Five Israels

November 2, 2023
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“For they are not all Israel who are descended from Israel…”

Romans 9:6 

The Apostle Paul’s words in Roman’s 9:6 are staggering. And the implications for our lives can be equally disturbing. For the Christian to understand Romans 9:6 is important considering the Israeli/Hamas war and our own want for victory and freedom.  

First, vocabulary…because everyone loves vocabulary. 

The name Israel is used five different ways in the Bible. Context MUST be understood to know to which Israel an author is referring. In Romans 9:6, the Apostle Paul references three different Israels. First, Israel is the man who had descendants. Israel, formerly named Jacob, is the grandson of Abraham and son of Isaac. Second, Israel can refer to the those physically descended from Israel. “I am of Israel.” Third, Paul introduces some other, at this point mysterious, designation of “true” Israel that is not necessarily connected to physical descendancy.  

A fourth use of Israel refers to the physical land – the geopolitical country. The fifth meaning of Israel is the northern Kingdom after united Israel split in two. Who doesn’t love five meanings for one word!  

Recall that the Apostle Paul was born Jewish. He speaks as “one of them.” And not just one of them but one who excelled as one of them (Philippians 3:2-6). He was an All-Israeli Israelite, a Jew of Jews. Until he met Jesus. Everything changed. His Judaism that he clung to with vigor was wrong. His life’s mission was wrong. His education missed it. His “Israelism” was wrong. When he met Jesus, he began to understand that just because one is physically descended from Israel does not mean one is truly Israeli.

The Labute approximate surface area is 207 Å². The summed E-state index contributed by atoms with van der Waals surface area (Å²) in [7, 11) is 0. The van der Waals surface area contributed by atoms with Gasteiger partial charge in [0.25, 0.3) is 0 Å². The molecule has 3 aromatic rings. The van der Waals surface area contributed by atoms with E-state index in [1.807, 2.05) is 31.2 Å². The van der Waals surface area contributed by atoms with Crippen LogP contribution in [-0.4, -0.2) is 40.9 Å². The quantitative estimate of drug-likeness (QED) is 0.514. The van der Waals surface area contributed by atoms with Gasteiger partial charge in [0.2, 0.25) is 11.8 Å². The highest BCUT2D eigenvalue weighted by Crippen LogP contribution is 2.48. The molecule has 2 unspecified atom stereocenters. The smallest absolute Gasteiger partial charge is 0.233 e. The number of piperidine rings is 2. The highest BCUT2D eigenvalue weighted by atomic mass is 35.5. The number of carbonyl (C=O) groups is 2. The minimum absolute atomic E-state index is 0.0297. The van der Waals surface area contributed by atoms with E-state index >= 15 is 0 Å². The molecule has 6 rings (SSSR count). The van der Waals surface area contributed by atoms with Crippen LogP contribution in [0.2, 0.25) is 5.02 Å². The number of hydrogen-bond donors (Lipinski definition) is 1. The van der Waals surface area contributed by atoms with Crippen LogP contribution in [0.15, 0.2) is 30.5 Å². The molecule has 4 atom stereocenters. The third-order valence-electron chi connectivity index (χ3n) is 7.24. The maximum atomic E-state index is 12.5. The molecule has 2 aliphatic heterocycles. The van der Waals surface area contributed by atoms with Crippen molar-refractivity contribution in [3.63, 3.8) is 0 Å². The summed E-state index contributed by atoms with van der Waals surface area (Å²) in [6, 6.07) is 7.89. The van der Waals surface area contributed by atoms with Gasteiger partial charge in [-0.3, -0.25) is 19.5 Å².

Finding pundits talking today about the physical rights to physical land in the Israeli/Hamas war is easy. Many will point back to the physical split between Abraham’s two sons, Ishmael and Isaac. Abraham, the father of the Jews, had two sons, Ishmael by his handmaiden, Hagar, and Isaac by his wife Sarah. Isaac’s son is Israel. So, today, the “physical” descendants of Ishmael and Isaac/Israel war over physical land (I put “physical” describing descendants in quotes because even establishing clear descendancy can be tricky.)  

But Paul declares that not all those physically descended from Israel are actually Israel. Consider the fuller context of Romans 9:6-8, 

But it is not as though the word of God has failed. For they are not all Israel who are descended from Israel; nor are they all children because they are Abraham’s descendants, but: “through Isaac your descendants will be named.” That is, it is not the children of the flesh who are children of God, but the children of the promise are regarded as descendants. 

Paul distinguishes between children of the flesh, physical descendants of Israel, and children of the promise. He says that only children of the promise are true Israel. So, it is possible to be physically descended from Israel the man and not be a part of true Israel.   

What is the promise? 

The promise refers to a covenant Yahweh made with Abraham in Genesis 12:1-3. In that exchange, Yahweh, God our Father, made a promise to Abraham that in him and through him all the nations to come would be blessed. That is an obnoxiously grandiose promise that in ONE person ALL the people of creation would be blessed. How would this work? Abraham’s blessing would be carried on through his descendants. As his descendants spread more people would have access to the blessing.